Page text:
Annie Lee at China Hush relays the future of public transportation in China: the "straddling bus," which glides over other cars on the road. (Okay, it's technically called the "3D fast bus," but straddling bus is more apt.)
Apart from looking cool, the idea makes practical sense. Many Chinese cities have severe congestion problems and need more public transit options. Buses can get bogged down amid the slow crawl of cars unless they have their own lanes, and if they do get their own lanes, they're hogging up road capacity. Not a problem for the straddling bus. Likewise, subways are sleek and convenient, but they're also expensive and take a long time to build. All that's involved in a straddling bus is refitting the roads and building station platforms—planners estimate that a system costs just 10 percent of a comparable subway option.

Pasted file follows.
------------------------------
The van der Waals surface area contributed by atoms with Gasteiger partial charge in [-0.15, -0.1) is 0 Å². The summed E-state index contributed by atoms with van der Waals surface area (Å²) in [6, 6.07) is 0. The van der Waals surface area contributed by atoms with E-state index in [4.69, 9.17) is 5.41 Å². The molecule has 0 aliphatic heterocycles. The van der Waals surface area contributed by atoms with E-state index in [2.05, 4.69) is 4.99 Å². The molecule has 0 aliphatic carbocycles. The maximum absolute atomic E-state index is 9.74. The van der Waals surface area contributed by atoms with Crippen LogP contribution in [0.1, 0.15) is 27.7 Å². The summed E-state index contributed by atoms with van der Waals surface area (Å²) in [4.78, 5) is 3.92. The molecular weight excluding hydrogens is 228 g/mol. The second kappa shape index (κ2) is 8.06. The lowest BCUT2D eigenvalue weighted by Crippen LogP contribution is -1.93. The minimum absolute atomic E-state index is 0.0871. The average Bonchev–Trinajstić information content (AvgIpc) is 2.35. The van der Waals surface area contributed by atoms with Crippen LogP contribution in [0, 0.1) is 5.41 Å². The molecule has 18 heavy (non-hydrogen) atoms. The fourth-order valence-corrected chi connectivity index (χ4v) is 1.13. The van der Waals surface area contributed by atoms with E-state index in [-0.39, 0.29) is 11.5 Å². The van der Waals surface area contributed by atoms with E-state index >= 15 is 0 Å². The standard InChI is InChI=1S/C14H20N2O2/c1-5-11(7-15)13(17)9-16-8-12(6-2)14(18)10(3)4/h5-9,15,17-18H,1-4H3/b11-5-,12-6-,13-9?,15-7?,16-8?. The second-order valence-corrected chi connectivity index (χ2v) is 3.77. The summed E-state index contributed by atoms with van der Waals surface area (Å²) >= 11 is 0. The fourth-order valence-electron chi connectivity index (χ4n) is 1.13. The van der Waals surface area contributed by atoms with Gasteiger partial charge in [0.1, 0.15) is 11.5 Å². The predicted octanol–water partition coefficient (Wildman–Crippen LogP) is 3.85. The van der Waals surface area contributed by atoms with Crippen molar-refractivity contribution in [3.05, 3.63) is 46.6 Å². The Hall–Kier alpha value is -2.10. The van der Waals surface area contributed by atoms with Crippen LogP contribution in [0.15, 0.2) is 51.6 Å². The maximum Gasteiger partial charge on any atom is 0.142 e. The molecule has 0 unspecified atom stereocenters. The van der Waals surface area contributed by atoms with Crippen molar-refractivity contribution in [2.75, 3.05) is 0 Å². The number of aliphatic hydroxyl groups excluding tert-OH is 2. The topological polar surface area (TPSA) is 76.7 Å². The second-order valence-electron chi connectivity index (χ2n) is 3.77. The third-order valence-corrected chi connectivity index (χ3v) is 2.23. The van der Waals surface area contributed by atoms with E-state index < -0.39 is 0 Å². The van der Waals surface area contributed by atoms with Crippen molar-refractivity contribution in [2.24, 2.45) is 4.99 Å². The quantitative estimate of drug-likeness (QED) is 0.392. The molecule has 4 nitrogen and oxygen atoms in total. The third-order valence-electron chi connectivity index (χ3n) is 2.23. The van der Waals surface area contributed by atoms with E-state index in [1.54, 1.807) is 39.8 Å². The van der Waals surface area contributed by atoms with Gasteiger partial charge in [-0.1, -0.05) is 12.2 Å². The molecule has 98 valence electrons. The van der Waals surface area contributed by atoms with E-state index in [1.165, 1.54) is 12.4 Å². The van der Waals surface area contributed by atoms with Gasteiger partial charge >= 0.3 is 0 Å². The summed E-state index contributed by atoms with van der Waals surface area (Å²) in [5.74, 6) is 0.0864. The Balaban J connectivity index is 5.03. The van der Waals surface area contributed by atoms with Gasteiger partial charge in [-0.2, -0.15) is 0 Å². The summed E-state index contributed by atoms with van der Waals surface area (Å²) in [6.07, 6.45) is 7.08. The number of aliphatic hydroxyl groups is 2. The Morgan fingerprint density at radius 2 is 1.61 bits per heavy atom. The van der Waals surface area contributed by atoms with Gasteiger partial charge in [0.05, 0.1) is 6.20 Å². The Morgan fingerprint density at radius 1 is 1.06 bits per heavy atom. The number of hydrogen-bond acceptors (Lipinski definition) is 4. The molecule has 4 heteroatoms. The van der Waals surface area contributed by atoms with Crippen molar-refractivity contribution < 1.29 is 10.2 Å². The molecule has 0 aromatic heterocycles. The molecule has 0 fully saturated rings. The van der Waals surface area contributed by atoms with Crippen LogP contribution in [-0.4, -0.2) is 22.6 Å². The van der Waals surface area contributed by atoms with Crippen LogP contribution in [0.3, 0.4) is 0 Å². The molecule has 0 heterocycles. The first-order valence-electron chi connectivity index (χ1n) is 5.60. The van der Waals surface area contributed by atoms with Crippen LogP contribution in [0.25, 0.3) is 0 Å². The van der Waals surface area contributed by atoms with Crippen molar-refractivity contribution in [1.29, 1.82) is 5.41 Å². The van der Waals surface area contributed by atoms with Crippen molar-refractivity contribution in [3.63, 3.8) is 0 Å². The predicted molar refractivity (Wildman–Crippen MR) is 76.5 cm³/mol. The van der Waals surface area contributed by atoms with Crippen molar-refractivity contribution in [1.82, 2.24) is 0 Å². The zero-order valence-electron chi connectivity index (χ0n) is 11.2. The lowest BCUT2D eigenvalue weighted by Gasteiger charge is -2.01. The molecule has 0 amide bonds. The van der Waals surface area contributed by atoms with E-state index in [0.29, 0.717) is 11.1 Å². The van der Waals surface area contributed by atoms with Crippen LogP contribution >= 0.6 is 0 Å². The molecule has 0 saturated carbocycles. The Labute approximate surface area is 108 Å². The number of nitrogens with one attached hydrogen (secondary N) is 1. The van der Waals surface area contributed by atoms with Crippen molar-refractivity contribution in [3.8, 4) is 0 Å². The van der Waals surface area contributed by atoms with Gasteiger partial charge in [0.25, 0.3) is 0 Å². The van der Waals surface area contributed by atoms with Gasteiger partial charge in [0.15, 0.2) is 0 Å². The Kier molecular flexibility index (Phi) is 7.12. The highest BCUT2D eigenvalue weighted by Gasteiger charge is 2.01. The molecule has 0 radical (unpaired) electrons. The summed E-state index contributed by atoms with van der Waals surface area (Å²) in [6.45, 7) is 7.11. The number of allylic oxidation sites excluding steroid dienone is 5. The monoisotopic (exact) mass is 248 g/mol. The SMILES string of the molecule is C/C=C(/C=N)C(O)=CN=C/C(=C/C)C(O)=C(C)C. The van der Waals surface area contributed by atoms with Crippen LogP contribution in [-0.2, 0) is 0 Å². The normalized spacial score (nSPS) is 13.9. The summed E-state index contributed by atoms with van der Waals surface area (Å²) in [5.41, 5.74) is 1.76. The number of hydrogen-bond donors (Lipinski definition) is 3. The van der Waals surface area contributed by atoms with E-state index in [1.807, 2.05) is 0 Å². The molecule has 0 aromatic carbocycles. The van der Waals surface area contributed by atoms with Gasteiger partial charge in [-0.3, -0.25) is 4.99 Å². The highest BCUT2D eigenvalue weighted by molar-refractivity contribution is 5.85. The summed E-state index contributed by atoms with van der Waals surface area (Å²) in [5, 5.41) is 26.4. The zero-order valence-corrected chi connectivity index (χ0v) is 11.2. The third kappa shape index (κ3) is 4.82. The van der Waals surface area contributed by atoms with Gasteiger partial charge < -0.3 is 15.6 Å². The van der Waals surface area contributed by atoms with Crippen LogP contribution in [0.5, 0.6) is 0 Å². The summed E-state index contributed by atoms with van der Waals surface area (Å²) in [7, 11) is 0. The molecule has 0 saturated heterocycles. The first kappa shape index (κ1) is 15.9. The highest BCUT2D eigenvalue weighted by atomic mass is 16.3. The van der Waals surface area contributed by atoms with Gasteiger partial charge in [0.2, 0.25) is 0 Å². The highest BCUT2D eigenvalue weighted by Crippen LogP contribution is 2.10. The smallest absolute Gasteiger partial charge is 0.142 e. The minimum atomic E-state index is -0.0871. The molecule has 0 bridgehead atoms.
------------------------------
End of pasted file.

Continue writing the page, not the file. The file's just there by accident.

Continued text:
Of course, as Ryan Avent would tell you, these fancy new buses won't, on their own, solve China's congestion problem. The primary source of woe is that space on the roads is a valuable good that's kept artificially cheap. So demand outstrips supply and, voila, instant parking lot. Congestion pricing at peak hours would solve this problem, and the money raised could be plowed back into transportation alternatives—like, well, shiny new straddling buses.
And yet, much like here in the United States, very few Chinese cities have shown any interest in congestion pricing. Instead, as The New York Times described last week, you see cities like Beijing relying on "driving restrictions that remove a fifth of private cars from roads each weekday." (That policy just encourages families to buy multiple cars, so that they always have a car that's allowed on the road.)